- Latest additions
- 2017 Reviews
- 2017 Reading Challenges Update
- 2017 Global Reading Challenge
- All Reviews
- All Reviews - from May 2017
- Authors A-Z
- Aussie authors read in 2017 - 2015
- USA Fiction Challenge 2014-
- 2016 Reading Challenges Update
- 2016 Good Reading projects
- 2016 Reviews
- Agatha Christie Novels
- 2016 Vintage Cover Scavenger Hunt
- 2016-2014 Global Reading Challenge
- 2015 Reading Challenges Update
- 2015 Reviews
- 2015 Authors A to Z Reading Challenge!
- Vintage Mystery BINGO 2015
- Agatha Christie Short Stories
- Reviews 2012, 2013, 2014
- Reviews: 2008, 2009, 2010, 2011
- 2014 Reading Challenges Update
- 2012 & 2011 Reading Challenges Update
- 2013 Reading Challenges Update
- Crime Fiction Alphabet
- 2013 Global Reading Challenge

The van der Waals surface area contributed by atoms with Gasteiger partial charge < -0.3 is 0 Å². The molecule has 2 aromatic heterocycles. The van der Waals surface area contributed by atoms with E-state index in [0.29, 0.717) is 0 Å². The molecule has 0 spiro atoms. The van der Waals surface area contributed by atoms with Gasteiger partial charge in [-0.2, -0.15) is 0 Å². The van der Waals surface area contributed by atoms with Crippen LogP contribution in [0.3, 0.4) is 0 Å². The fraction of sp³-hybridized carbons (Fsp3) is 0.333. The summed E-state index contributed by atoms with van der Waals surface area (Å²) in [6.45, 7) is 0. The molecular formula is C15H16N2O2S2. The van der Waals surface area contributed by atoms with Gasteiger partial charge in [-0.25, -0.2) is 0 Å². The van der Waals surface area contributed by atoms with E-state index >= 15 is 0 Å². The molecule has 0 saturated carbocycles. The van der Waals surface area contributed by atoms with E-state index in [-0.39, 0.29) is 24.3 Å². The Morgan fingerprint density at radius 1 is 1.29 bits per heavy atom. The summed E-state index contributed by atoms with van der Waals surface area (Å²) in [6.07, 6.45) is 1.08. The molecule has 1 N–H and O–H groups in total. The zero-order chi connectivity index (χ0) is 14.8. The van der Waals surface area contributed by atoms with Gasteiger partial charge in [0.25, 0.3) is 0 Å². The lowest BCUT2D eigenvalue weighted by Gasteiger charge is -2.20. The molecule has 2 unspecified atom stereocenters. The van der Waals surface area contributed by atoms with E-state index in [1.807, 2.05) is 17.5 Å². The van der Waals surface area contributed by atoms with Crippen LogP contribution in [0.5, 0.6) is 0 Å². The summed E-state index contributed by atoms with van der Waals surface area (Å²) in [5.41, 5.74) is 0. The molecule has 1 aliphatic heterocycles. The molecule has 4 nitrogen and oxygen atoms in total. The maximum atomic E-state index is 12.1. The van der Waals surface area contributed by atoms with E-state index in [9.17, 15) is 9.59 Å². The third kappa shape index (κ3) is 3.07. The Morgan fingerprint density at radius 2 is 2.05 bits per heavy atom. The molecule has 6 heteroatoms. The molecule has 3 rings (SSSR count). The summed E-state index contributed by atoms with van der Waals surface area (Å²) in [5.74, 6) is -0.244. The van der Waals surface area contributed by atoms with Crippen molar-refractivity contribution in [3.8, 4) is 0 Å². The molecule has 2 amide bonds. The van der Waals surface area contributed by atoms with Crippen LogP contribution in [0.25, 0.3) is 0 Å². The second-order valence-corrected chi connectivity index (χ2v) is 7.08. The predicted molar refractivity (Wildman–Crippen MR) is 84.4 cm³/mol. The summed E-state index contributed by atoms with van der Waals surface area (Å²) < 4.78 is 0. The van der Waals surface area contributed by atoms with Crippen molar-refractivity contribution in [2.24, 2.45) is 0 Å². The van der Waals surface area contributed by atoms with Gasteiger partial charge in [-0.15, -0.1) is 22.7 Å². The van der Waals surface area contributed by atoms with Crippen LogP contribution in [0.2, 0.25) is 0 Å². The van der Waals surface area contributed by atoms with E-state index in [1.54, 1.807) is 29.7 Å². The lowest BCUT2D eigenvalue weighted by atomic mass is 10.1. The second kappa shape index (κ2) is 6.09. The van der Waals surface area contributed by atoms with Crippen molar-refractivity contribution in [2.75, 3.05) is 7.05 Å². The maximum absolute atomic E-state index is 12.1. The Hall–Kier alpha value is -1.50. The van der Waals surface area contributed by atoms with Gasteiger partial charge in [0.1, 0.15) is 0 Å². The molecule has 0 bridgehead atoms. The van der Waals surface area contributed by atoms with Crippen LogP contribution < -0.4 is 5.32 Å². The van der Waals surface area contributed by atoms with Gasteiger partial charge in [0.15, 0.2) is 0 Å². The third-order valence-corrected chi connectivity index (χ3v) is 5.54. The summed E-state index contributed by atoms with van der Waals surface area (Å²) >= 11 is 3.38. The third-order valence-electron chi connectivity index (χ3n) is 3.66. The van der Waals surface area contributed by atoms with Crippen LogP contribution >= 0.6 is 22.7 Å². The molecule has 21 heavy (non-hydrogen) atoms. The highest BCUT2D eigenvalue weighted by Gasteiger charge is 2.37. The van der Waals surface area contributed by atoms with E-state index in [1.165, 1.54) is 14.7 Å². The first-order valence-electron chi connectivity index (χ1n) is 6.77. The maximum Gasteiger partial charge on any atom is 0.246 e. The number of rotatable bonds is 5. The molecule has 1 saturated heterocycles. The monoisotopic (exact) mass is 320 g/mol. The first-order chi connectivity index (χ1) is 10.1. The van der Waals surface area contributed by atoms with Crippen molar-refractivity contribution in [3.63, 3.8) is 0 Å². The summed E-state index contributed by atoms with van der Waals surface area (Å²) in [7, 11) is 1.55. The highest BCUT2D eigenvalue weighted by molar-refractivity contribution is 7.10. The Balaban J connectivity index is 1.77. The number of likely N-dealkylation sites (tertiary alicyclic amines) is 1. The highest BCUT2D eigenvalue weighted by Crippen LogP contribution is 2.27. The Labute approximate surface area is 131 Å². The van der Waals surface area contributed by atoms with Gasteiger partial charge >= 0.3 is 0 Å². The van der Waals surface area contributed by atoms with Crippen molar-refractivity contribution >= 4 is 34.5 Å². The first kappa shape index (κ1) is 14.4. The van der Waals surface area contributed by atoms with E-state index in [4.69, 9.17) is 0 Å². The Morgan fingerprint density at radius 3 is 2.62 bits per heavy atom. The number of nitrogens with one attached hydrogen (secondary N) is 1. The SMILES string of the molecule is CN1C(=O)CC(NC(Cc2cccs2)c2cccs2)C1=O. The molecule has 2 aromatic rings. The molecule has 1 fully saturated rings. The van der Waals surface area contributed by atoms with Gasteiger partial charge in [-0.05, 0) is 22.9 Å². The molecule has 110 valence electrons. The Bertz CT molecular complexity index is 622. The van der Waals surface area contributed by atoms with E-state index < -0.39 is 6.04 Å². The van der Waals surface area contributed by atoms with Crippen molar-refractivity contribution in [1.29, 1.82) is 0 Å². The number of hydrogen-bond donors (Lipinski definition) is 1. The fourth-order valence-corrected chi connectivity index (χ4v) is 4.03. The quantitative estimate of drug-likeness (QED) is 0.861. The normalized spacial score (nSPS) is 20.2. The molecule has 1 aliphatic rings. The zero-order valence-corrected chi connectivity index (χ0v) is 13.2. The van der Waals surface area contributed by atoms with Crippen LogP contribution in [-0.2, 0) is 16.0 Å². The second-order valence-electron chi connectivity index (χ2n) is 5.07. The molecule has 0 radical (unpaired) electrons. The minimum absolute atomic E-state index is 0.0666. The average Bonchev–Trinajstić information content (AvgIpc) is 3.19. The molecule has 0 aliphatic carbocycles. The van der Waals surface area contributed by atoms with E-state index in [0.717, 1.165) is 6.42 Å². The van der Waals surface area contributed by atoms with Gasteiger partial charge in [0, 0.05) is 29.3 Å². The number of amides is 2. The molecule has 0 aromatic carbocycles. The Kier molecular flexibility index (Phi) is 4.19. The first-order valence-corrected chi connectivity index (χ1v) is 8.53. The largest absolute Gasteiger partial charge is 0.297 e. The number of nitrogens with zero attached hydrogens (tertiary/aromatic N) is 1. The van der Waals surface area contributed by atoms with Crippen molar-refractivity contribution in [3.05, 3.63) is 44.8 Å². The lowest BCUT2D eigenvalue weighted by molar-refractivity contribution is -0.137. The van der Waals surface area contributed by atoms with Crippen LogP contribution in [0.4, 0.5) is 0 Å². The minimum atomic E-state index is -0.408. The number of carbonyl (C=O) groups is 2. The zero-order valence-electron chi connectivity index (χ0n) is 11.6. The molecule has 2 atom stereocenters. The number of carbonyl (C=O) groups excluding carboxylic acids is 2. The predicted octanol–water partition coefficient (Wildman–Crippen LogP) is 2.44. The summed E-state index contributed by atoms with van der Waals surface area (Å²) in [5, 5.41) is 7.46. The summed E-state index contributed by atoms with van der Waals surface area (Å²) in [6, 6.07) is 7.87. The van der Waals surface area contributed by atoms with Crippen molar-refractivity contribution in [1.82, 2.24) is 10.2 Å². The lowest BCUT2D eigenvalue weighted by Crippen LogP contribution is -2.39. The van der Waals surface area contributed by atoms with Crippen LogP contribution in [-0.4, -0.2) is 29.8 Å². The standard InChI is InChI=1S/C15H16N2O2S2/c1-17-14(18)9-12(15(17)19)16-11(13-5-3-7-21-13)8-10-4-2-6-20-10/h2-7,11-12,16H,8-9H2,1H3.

- 2012 Global Reading Challenge
24 May 2010
Does Audio Enhance?
There is no doubt in my mind that a good narrator has the ability to enhance the reader's enjoyment of the book. I'm also sure that has something to do with the fact that the reader as a listener is at liberty to visualise the action and the protagonist.
This is something that rarely happens to me when I am physically turning the pages of a book. My mind seems to accept the text without bothering to visualise it.
But as I drive along listening to a book I seem to do a lot of visualising.
until recently I thought that the definitive one for Hercule Poirot was David Suchet's. I guess that is because he is my "screen" pick. What I visualise without doubt is that dapper little man that David Suchet has developed on the screen.
But in my recent review of THE THIRD GIRL I had to admit he isn't the only one who reads the part well.
Currently I am listening to a narration of Henning Mankell's THE FIFTH WOMAN.
I have been asking myself which Wallander I am seeing in my "mind's eye".
Here are the contenders:
How about you - do you find that an audio book can enhance your enjoyment of a book (even if you would have enjoyed it anyway)? Do you activate your "minds-eye" as the narration flows over you?